‘The Juice’ editor: “What's been the most defining milestone for you you from a professional perspective over the last decade? What has , more than anything else, forced you to fundamentally rethink the way you deliver the business?”
Chris Anstead: “It has to be COVID. That really was a pivotal moment for me and OrangeDoor. We lost 90% of our business is overnight when lockdown first hit. We had to pivot rapidly and change our business model to make sure that we survived. We had to learn how to deliver virtual events literally overnight. We had to upskill and learn new programs and platforms, how they rand and what resources we need to get in place. It was a big ask for a lot of the team, but they embraced it.
“It was a long three years and it had its ups its downs. However, the team did an incredible job pulling it all together and keeping us keeping us level and just above water. There were times where we were running 24-hour long virtual broadcasts, and we had beds set up in the office so the team could work in shift patterns. It was intense at times. There was a huge amount of learning - not only from an industry point of view, but also how we worked, developed and communicated as a team. There was a real strength, resilience and camaraderie that came out of that time.
“Securing B Corp accreditation in 2022 has also been a major achievement. As we came out of COVID, the industry witnessed exponential growth – a lot of focused on how we now deliver events in a more sustainable way. This again, required a big education piece – for us, our clients and our suppliers. In fact, one of my proudest achievements of all is in the sustainability space. Over the last couple of years, we have won industry sustainability awards for some of the exhibition stands we've designed and deployed on behalf of our clients. The exhibition world is notorious for not being sustainable - you build a stand; it's up there for a few days and then it goes to landfill. We have worked really hard with our suppliers to change this and focus on reusable; recyclable materials and it is paying dividends.
“We work with them, challenge them and make sure that they're giving us the most sustainable options. Some of our preferred suppliers are now actually in their own process of applying for B Corp. So it's great to see them coming along on this journey with us.”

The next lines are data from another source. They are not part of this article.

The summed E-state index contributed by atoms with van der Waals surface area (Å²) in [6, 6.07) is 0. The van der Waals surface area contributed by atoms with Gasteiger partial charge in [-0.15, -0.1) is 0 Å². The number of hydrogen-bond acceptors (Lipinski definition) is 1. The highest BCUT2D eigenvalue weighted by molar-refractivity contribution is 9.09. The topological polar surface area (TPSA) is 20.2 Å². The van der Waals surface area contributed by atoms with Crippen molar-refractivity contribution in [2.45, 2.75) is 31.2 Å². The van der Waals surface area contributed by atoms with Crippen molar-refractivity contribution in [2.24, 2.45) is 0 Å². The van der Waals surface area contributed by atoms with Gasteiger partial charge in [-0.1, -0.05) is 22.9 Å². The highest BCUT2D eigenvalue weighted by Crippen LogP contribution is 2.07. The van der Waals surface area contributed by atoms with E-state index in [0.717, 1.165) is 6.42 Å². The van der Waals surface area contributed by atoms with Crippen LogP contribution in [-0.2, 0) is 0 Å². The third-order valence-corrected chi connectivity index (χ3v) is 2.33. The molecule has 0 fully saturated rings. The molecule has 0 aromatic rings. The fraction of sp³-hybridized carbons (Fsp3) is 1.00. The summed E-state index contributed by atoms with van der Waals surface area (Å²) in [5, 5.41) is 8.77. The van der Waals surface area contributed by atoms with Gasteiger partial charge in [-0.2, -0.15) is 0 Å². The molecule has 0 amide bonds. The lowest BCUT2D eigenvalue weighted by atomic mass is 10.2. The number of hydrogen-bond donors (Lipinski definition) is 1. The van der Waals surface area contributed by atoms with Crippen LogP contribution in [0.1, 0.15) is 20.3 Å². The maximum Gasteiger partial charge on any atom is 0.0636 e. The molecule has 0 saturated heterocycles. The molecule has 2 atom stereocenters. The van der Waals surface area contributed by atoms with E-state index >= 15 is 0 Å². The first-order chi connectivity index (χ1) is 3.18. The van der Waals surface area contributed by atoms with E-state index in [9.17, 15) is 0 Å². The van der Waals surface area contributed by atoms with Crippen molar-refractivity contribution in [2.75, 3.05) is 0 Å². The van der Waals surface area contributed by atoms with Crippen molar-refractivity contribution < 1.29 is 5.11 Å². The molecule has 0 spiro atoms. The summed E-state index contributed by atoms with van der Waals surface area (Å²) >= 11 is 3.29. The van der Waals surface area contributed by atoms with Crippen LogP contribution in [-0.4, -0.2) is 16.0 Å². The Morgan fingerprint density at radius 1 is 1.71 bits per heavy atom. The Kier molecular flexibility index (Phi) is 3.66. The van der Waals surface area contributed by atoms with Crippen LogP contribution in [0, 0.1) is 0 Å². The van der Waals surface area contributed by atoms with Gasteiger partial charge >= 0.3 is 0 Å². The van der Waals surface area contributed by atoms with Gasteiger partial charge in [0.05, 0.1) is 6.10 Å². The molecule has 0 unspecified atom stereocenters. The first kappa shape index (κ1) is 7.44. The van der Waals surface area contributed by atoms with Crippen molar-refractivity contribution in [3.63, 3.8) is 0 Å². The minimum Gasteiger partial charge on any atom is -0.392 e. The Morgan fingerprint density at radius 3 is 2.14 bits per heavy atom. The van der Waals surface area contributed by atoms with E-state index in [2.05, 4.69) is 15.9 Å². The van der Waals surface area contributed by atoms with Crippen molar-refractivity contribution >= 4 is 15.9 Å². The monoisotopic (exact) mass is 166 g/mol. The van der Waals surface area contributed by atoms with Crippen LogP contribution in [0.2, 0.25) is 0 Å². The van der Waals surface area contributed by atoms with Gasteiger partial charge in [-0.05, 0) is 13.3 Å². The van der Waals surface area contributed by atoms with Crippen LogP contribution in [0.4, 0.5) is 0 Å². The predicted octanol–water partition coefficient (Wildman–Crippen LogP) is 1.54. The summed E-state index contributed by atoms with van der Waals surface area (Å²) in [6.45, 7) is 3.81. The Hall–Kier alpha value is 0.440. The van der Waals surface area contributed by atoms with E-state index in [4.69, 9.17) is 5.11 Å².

‘The Juice’ editor: “How has B Corp accreditation changed the entry point of the conversations you have with clients and suppliers?”
Chris Anstead: “I’m not giving my secrets away! (laughs) In many instances, it’s really about just making those subtle changes that can really make a difference. Sustainability tracking throughout for our project lifecycle is critical to this. Depending on the nature of an event, we can demonstrate to our client how much CO2 was created overall and how this was offset, for example. We recently delivered a massive four-stop European roadshow for a client with 1000s of attendees. All of the food from every single day at those events was packaged up and given to local charities, whether that is a homeless shelter, or a or a local church, so there was very little waste. So it's having both big and small touch points like that right through an event.”
‘The Juice’ editor: “OrangeDoor has held a consistent set of values that has defined it since it was established in 2000. And I've spoken to Elizabeth (OrangeDoor’s CEO) in the past and she said to me that OrangeDoor always really been a B Corp in terms of its value proposition it just had to wait to find an organisation that could provide the accreditation. How do OrangeDoor’s values align with your own and why do you think it's important today that you know employees and the business have their values aligned?”